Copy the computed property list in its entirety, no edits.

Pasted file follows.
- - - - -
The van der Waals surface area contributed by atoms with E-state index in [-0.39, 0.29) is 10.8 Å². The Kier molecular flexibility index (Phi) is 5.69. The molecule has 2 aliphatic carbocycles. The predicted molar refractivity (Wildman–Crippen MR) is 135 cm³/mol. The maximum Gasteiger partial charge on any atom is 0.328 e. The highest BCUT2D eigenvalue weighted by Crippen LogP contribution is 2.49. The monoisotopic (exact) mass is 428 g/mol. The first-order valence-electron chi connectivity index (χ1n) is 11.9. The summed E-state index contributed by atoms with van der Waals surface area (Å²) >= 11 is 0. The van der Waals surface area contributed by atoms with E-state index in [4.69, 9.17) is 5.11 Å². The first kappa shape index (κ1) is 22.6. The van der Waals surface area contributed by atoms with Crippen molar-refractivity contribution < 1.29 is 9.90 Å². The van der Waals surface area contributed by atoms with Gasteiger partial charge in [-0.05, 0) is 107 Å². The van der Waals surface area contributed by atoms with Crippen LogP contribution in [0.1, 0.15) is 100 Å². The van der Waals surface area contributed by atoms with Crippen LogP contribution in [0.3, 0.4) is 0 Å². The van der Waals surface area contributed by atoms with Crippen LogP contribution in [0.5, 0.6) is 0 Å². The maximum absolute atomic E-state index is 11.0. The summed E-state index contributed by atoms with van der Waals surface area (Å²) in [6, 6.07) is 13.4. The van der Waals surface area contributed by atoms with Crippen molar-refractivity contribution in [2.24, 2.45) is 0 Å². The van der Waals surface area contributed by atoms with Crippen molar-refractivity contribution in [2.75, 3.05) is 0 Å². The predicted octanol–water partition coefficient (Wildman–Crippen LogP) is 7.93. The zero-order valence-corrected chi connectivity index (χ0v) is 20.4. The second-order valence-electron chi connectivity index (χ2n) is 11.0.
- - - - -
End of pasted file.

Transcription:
The van der Waals surface area contributed by atoms with E-state index in [-0.39, 0.29) is 10.8 Å². The Kier molecular flexibility index (Phi) is 5.69. The molecule has 2 aliphatic carbocycles. The predicted molar refractivity (Wildman–Crippen MR) is 135 cm³/mol. The maximum Gasteiger partial charge on any atom is 0.328 e. The highest BCUT2D eigenvalue weighted by Crippen LogP contribution is 2.49. The monoisotopic (exact) mass is 428 g/mol. The first-order valence-electron chi connectivity index (χ1n) is 11.9. The summed E-state index contributed by atoms with van der Waals surface area (Å²) >= 11 is 0. The van der Waals surface area contributed by atoms with E-state index in [4.69, 9.17) is 5.11 Å². The first kappa shape index (κ1) is 22.6. The van der Waals surface area contributed by atoms with Crippen molar-refractivity contribution < 1.29 is 9.90 Å². The van der Waals surface area contributed by atoms with Gasteiger partial charge in [-0.05, 0) is 107 Å². The van der Waals surface area contributed by atoms with Crippen LogP contribution in [0.1, 0.15) is 100 Å². The van der Waals surface area contributed by atoms with Crippen LogP contribution in [0.3, 0.4) is 0 Å². The van der Waals surface area contributed by atoms with Crippen LogP contribution in [0.5, 0.6) is 0 Å². The maximum absolute atomic E-state index is 11.0. The summed E-state index contributed by atoms with van der Waals surface area (Å²) in [6, 6.07) is 13.4. The van der Waals surface area contributed by atoms with Crippen molar-refractivity contribution in [2.24, 2.45) is 0 Å². The van der Waals surface area contributed by atoms with Crippen molar-refractivity contribution in [2.75, 3.05) is 0 Å². The predicted octanol–water partition coefficient (Wildman–Crippen LogP) is 7.93. The zero-order valence-corrected chi connectivity index (χ0v) is 20.4. The second-order valence-electron chi connectivity index (χ2n) is 11.0.